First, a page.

The road ahead: 2020

Here at the SoPD, we are primarily interested in disease modification for Parkinson’s. While there is a great deal of interesting research exploring the causes of the condition, novel symptomatic therapies, and other aspects of Parkinson’s, my focus is generally on the science seeking to slow, stop or reverse the condition.

At the start of each year, it is a useful practise to layout what is planned and what we will be looking for over the next 12 months. Obviously, where 2020 will actually end is unpredictable, but an outline of what is scheduled over the next year will hopefully provide us with a useful resource for better managing expectations.

In this post, I will try to lay out some of what 2020 holds for us with regards to clinical research focused on disease modification for Parkinson’s.


BP

Lord Robert Baden-Powell. Source: Utahscouts

My old scout master once looked around our horse shoe, making eye contact with each of us, before asking the question:

“When did Noah build the ark?”

My fellow scouts and I looked at each other – confused. Did he want an exact date?!?

The scout master waited a moment for one of us to offer up some idiotic attempt at an answer – thankfully no one did – before he solemnly said:

“Before the rain”

It was one of those childhood moments that made little sense at the time, but comes back to haunt you as an adult when you are looking at what the future may hold and trying to plan for it.

# # # # # # # # # # #

Today’s post is our annual horizon scanning effort, where we lay out what is on the cards for the next 12 months with regards to clinical research focused on disease modification in Parkinson’s.

Source: Rand

We will also briefly mention other bits and pieces of preclinical work that we are keeping an eye on for any news of development.

To be clear, this post is NOT intended to be an exercise in the reading of tea leaves – no predictions will be made here. Nor is this a definitive or exhaustive guide of what the next year holds for disease modification research (if you see anything important that I have missed – please contact me). And it should certainly not be assumed that any of the treatments mentioned below are going to be silver bullets or magical elixirs that are going to “cure” the condition.

In the introduction to last year’s outlook, I wrote of the dangers of having expectations (Click here to read that post). I am not going to repeat that intro here, but that the same message applies as we look ahead to what 2020 holds.

Source: Unitystone

In fact, it probably applies even more for 2020, than it did for 2019.

2020 is going to be a busy year for Parkinson’s research, and I am genuinely concerned that posts like this are only going to raise expectations. My hope is that a better understanding of where things currently are and what is scheduled for the next 12 months will help in better managing those expectations. Please understand that there is still a long way to go for all of these experimental therapies.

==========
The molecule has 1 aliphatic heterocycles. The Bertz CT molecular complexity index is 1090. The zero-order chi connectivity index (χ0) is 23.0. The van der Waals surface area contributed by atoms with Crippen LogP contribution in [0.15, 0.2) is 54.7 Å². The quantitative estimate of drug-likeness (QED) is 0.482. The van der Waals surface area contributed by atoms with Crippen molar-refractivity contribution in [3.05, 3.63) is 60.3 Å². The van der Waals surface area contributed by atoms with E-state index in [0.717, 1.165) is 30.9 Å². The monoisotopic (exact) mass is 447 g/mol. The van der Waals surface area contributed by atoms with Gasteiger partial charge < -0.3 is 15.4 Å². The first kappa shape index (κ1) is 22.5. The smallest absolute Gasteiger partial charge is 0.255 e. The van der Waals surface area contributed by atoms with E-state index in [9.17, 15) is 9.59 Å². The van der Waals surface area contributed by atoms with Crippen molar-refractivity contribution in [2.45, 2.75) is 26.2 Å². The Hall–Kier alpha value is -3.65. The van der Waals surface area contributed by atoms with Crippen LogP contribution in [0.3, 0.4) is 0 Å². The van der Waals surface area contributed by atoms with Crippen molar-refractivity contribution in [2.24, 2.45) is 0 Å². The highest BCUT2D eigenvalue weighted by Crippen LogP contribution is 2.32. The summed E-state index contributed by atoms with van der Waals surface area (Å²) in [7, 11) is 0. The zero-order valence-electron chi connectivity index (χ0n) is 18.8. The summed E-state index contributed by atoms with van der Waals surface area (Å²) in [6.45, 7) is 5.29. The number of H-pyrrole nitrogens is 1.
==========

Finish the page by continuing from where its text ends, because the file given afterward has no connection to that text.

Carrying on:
All of that said, let’s begin:

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2019: Year in review

 

In this end-of-year post, we review the Parkinson’s research that caught our attention at SoPD HQ in 2019.

Month-by-month we will briefly discuss some of the major pieces of research/announcements that have defined the year and advanced our understanding of Parkinson’s. The list is based on nothing more than the author’s personal opinion – apologies to any researchers who feel left out – and the contents should certainly not be considered definitive or exhaustive.

It was just some of the stuff that made me say “wow” in 2019.

And in the next post, we will conduct our annual horizon scan and consider what 2020 may have in store for us.

 


Source: a-star

2019 was a productive year for the Parkinson’s research community.

Wait a minute. Hold your horses. What is that statement based on?

If we use number of research report published in 2019 as our measure, there was a total of 8094 articles added to the Pubmed website with the tag word “Parkinson’s” attached (compared to 7672 for all of 2018 and 7675 for 2017). That sounds rather productive.

In addition, there were a host of new clinical trials initiatiated, many of which are exploring entirely new experimental therapies. These include:

  • UDCA (aka Ursodeoxycholic acid) – A bial acid therapy used for reducing gall stones that may improve mitochondrial function entered Phase II testing for Parkinson’s (Click here to read a SoPD post on the topic).
  • PR001 – A gene therapy targetting GBA-associated Parkinson’s (Click here to read a SoPD post about this).
  • CNM-Au8 – Gold nanoparticles entered Phase II testing for Parkinson’s (Click here to read an SoPD post about this research).